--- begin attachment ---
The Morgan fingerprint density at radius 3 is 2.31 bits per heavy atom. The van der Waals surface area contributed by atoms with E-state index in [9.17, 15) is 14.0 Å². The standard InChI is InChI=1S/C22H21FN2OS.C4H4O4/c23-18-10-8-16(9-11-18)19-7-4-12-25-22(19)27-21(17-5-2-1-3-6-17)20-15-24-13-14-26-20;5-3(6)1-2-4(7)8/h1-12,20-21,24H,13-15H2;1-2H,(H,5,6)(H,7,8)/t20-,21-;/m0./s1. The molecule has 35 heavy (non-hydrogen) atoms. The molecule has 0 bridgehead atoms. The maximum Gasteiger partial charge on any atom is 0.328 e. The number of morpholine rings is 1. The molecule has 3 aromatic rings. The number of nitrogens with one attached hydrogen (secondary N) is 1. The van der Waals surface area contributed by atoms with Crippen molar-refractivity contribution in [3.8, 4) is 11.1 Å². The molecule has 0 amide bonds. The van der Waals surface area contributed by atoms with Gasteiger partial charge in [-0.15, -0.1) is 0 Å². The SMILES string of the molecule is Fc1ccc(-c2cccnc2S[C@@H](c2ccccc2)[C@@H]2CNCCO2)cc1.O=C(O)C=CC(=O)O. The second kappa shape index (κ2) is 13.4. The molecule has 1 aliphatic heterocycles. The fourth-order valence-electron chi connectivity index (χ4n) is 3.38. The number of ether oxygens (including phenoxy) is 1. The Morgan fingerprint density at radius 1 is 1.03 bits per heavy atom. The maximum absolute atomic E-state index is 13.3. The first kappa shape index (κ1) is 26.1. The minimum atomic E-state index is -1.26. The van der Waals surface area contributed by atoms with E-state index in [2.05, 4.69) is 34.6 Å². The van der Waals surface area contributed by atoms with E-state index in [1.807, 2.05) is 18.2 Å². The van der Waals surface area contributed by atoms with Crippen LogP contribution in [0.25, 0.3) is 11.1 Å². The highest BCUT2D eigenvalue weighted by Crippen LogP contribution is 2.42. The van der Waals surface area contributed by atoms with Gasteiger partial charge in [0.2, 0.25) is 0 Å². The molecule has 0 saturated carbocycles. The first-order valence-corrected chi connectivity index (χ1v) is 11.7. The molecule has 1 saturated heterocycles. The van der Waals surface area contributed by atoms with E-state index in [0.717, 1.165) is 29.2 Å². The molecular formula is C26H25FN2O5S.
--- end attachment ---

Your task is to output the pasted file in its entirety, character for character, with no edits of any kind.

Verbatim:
The Morgan fingerprint density at radius 3 is 2.31 bits per heavy atom. The van der Waals surface area contributed by atoms with E-state index in [9.17, 15) is 14.0 Å². The standard InChI is InChI=1S/C22H21FN2OS.C4H4O4/c23-18-10-8-16(9-11-18)19-7-4-12-25-22(19)27-21(17-5-2-1-3-6-17)20-15-24-13-14-26-20;5-3(6)1-2-4(7)8/h1-12,20-21,24H,13-15H2;1-2H,(H,5,6)(H,7,8)/t20-,21-;/m0./s1. The molecule has 35 heavy (non-hydrogen) atoms. The molecule has 0 bridgehead atoms. The maximum Gasteiger partial charge on any atom is 0.328 e. The number of morpholine rings is 1. The molecule has 3 aromatic rings. The number of nitrogens with one attached hydrogen (secondary N) is 1. The van der Waals surface area contributed by atoms with Crippen molar-refractivity contribution in [3.8, 4) is 11.1 Å². The molecule has 0 amide bonds. The van der Waals surface area contributed by atoms with Gasteiger partial charge in [-0.15, -0.1) is 0 Å². The SMILES string of the molecule is Fc1ccc(-c2cccnc2S[C@@H](c2ccccc2)[C@@H]2CNCCO2)cc1.O=C(O)C=CC(=O)O. The second kappa shape index (κ2) is 13.4. The molecule has 1 aliphatic heterocycles. The fourth-order valence-electron chi connectivity index (χ4n) is 3.38. The number of ether oxygens (including phenoxy) is 1. The Morgan fingerprint density at radius 1 is 1.03 bits per heavy atom. The maximum absolute atomic E-state index is 13.3. The first kappa shape index (κ1) is 26.1. The minimum atomic E-state index is -1.26. The van der Waals surface area contributed by atoms with E-state index in [2.05, 4.69) is 34.6 Å². The van der Waals surface area contributed by atoms with E-state index in [1.807, 2.05) is 18.2 Å². The van der Waals surface area contributed by atoms with Crippen LogP contribution in [0.25, 0.3) is 11.1 Å². The highest BCUT2D eigenvalue weighted by Crippen LogP contribution is 2.42. The van der Waals surface area contributed by atoms with Gasteiger partial charge in [0.2, 0.25) is 0 Å². The molecule has 0 saturated carbocycles. The first-order valence-corrected chi connectivity index (χ1v) is 11.7. The molecule has 1 saturated heterocycles. The van der Waals surface area contributed by atoms with E-state index in [0.717, 1.165) is 29.2 Å². The molecular formula is C26H25FN2O5S.